Philippine has decided to accommodate cryptocurrencies in a set aside economic zone. This decision came after a strange relationship the country had with cryptocurrencies and the businesses they represent. The latest decision was made in order to generate more tax income, employment opportunities for citizens and maybe a dedicated crypto university.
Raul Lambinos, the spokesman of Cagagyan Economic Zone Authority (CEZA) told Reuters, “We are about to license 10 platforms for cryptocurrency exchange. They are Japanese, Hong Kong, Malaysians, and Koreans. They can go into cryptocurrency mining, initial coin offerings, or they can go into exchange.”
There are areas that offer auspicious tax regimes, hoping to create more employment for their citizens. Economic zones were set up earlier this year for cryptos. This means that the country is more open for digital assets than other countries in the region.
The estimation of the local authorities is that, over two years, crypto companies will invest more than $1 billion. Ten per cent of that amount will be going to enhance a tax base. The government also plans also include a possible blockchain-based financial technology university. This will help attract more businesses in the zone.
The new trajectory differs from the earlier postures of a government that was not very supportive as it largely appeared to follow the popular opinion of many other countries regarding cryptocurrencies.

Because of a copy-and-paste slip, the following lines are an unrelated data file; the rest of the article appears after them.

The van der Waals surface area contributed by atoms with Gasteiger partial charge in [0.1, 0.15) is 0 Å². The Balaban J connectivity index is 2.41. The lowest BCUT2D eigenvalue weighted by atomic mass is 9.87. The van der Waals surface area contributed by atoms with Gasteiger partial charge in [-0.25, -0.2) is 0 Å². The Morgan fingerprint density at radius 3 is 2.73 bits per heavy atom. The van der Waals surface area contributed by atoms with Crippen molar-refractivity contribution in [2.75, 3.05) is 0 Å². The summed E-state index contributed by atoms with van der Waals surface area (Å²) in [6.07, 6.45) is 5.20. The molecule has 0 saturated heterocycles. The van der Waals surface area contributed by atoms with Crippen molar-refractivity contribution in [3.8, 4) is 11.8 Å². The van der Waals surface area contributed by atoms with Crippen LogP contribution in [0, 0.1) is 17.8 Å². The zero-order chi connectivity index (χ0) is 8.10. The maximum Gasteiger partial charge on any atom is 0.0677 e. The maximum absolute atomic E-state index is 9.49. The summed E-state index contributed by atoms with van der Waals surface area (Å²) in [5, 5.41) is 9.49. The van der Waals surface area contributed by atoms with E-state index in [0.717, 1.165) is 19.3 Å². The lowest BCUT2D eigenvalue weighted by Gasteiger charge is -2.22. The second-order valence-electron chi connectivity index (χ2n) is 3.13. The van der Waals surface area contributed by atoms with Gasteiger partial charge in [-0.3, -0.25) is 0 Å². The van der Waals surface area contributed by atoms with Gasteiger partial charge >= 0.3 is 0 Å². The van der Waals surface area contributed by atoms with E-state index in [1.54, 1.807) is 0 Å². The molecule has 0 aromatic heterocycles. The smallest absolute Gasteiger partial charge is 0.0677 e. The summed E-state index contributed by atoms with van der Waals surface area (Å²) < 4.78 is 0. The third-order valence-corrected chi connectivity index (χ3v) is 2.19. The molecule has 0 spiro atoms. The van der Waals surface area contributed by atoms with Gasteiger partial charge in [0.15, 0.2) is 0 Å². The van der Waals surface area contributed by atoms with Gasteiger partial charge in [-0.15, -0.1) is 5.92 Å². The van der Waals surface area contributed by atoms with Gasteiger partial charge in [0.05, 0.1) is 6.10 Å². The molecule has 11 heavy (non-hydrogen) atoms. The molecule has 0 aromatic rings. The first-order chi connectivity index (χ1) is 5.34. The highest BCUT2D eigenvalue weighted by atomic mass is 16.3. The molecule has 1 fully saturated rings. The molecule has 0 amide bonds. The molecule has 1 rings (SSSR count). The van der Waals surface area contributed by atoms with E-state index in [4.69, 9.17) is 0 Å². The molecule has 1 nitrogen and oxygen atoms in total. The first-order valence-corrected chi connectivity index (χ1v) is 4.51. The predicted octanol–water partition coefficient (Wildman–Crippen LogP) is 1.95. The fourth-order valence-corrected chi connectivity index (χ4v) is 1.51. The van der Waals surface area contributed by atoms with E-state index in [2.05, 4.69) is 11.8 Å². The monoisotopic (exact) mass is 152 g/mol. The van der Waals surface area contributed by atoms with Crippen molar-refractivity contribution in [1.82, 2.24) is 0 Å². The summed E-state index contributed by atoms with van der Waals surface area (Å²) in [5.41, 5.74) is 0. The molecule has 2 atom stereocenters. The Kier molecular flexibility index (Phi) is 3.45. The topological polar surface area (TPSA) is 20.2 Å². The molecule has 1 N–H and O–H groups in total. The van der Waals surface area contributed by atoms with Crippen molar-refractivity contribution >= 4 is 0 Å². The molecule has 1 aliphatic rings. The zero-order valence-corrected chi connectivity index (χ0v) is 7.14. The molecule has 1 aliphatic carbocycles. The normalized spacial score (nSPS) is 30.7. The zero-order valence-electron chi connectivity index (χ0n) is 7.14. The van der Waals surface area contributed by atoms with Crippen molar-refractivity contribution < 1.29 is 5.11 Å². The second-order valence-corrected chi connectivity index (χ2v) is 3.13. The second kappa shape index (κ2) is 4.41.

Local media then reported that the “Philippine National Police has recently arrested Bitcoin dealers, accusing them of running a Ponzi scheme and the country’s Securities and Exchange Commission came down against cloud mining, asserting such contracts are too close to securities.”
News.Bitcoin.com also carried reports indicating that the SEC “revealed to the public that it plans to enforce securities regulations against cloud mining operations. According to the SEC’s statement, the regulatory agency believes these types of contracts should be defined as ‘securities.”
Creating an economic zone is definitely a step toward a somewhat change of heart on the government’s part with regards to how it now perceives cryptocurrencies; a move that is largely seen as a boost the industry.